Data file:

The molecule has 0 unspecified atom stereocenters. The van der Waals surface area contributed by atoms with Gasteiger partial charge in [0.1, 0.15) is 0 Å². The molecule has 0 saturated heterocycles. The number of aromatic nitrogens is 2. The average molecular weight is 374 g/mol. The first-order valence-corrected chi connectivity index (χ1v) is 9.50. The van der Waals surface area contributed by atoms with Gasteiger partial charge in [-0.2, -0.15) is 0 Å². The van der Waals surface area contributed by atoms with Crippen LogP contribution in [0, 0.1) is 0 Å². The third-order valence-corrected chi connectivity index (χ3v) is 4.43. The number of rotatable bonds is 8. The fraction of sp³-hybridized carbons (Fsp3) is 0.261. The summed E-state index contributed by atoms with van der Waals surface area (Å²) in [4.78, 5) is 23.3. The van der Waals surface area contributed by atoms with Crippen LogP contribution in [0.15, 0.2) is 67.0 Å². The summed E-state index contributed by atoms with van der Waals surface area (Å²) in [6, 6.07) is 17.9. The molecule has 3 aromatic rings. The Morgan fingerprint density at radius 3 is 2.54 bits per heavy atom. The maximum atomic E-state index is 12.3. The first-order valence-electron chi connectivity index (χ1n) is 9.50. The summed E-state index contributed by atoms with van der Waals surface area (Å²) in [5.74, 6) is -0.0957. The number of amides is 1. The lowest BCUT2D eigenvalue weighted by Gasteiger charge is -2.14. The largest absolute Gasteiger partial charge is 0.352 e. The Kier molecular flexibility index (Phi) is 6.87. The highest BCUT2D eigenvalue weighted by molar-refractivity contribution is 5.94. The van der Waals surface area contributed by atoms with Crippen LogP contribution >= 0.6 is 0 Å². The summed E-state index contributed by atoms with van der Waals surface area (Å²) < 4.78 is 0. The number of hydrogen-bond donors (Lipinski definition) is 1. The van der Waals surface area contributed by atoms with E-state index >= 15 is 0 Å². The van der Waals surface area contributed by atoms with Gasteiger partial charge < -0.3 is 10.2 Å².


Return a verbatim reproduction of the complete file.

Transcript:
The molecule has 0 unspecified atom stereocenters. The van der Waals surface area contributed by atoms with Gasteiger partial charge in [0.1, 0.15) is 0 Å². The molecule has 0 saturated heterocycles. The number of aromatic nitrogens is 2. The average molecular weight is 374 g/mol. The first-order valence-corrected chi connectivity index (χ1v) is 9.50. The van der Waals surface area contributed by atoms with Gasteiger partial charge in [-0.2, -0.15) is 0 Å². The van der Waals surface area contributed by atoms with Crippen LogP contribution in [0, 0.1) is 0 Å². The third-order valence-corrected chi connectivity index (χ3v) is 4.43. The number of rotatable bonds is 8. The fraction of sp³-hybridized carbons (Fsp3) is 0.261. The summed E-state index contributed by atoms with van der Waals surface area (Å²) in [4.78, 5) is 23.3. The van der Waals surface area contributed by atoms with Crippen LogP contribution in [0.15, 0.2) is 67.0 Å². The summed E-state index contributed by atoms with van der Waals surface area (Å²) in [6, 6.07) is 17.9. The molecule has 3 aromatic rings. The Morgan fingerprint density at radius 3 is 2.54 bits per heavy atom. The maximum atomic E-state index is 12.3. The first-order valence-electron chi connectivity index (χ1n) is 9.50. The summed E-state index contributed by atoms with van der Waals surface area (Å²) in [5.74, 6) is -0.0957. The number of amides is 1. The lowest BCUT2D eigenvalue weighted by Gasteiger charge is -2.14. The largest absolute Gasteiger partial charge is 0.352 e. The Kier molecular flexibility index (Phi) is 6.87. The highest BCUT2D eigenvalue weighted by molar-refractivity contribution is 5.94. The van der Waals surface area contributed by atoms with Crippen LogP contribution >= 0.6 is 0 Å². The summed E-state index contributed by atoms with van der Waals surface area (Å²) < 4.78 is 0. The number of hydrogen-bond donors (Lipinski definition) is 1. The van der Waals surface area contributed by atoms with E-state index >= 15 is 0 Å². The van der Waals surface area contributed by atoms with Gasteiger partial charge < -0.3 is 10.2 Å².